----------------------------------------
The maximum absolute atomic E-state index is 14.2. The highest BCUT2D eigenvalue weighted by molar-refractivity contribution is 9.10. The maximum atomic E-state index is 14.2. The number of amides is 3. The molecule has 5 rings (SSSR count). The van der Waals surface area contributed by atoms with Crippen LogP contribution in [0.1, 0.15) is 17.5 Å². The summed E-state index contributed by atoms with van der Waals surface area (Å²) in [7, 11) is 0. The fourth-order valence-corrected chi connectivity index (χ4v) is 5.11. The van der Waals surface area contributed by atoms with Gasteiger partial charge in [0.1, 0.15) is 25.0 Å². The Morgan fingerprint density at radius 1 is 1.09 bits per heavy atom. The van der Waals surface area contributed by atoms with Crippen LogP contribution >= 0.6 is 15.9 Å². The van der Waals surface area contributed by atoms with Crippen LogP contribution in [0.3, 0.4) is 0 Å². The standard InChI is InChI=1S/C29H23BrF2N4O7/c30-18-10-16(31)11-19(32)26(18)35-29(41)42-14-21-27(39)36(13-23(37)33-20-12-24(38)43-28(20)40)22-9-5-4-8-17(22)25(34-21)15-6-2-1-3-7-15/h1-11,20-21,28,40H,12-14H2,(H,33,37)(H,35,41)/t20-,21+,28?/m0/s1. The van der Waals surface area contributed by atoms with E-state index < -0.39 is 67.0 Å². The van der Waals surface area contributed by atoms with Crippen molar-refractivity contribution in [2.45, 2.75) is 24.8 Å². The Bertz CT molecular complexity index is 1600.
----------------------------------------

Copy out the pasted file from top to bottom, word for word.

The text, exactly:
The maximum absolute atomic E-state index is 14.2. The highest BCUT2D eigenvalue weighted by molar-refractivity contribution is 9.10. The maximum atomic E-state index is 14.2. The number of amides is 3. The molecule has 5 rings (SSSR count). The van der Waals surface area contributed by atoms with Crippen LogP contribution in [0.1, 0.15) is 17.5 Å². The summed E-state index contributed by atoms with van der Waals surface area (Å²) in [7, 11) is 0. The fourth-order valence-corrected chi connectivity index (χ4v) is 5.11. The van der Waals surface area contributed by atoms with Gasteiger partial charge in [0.1, 0.15) is 25.0 Å². The Morgan fingerprint density at radius 1 is 1.09 bits per heavy atom. The van der Waals surface area contributed by atoms with Crippen LogP contribution >= 0.6 is 15.9 Å². The van der Waals surface area contributed by atoms with Crippen LogP contribution in [0.3, 0.4) is 0 Å². The standard InChI is InChI=1S/C29H23BrF2N4O7/c30-18-10-16(31)11-19(32)26(18)35-29(41)42-14-21-27(39)36(13-23(37)33-20-12-24(38)43-28(20)40)22-9-5-4-8-17(22)25(34-21)15-6-2-1-3-7-15/h1-11,20-21,28,40H,12-14H2,(H,33,37)(H,35,41)/t20-,21+,28?/m0/s1. The van der Waals surface area contributed by atoms with E-state index < -0.39 is 67.0 Å². The van der Waals surface area contributed by atoms with Crippen molar-refractivity contribution in [2.45, 2.75) is 24.8 Å². The Bertz CT molecular complexity index is 1600.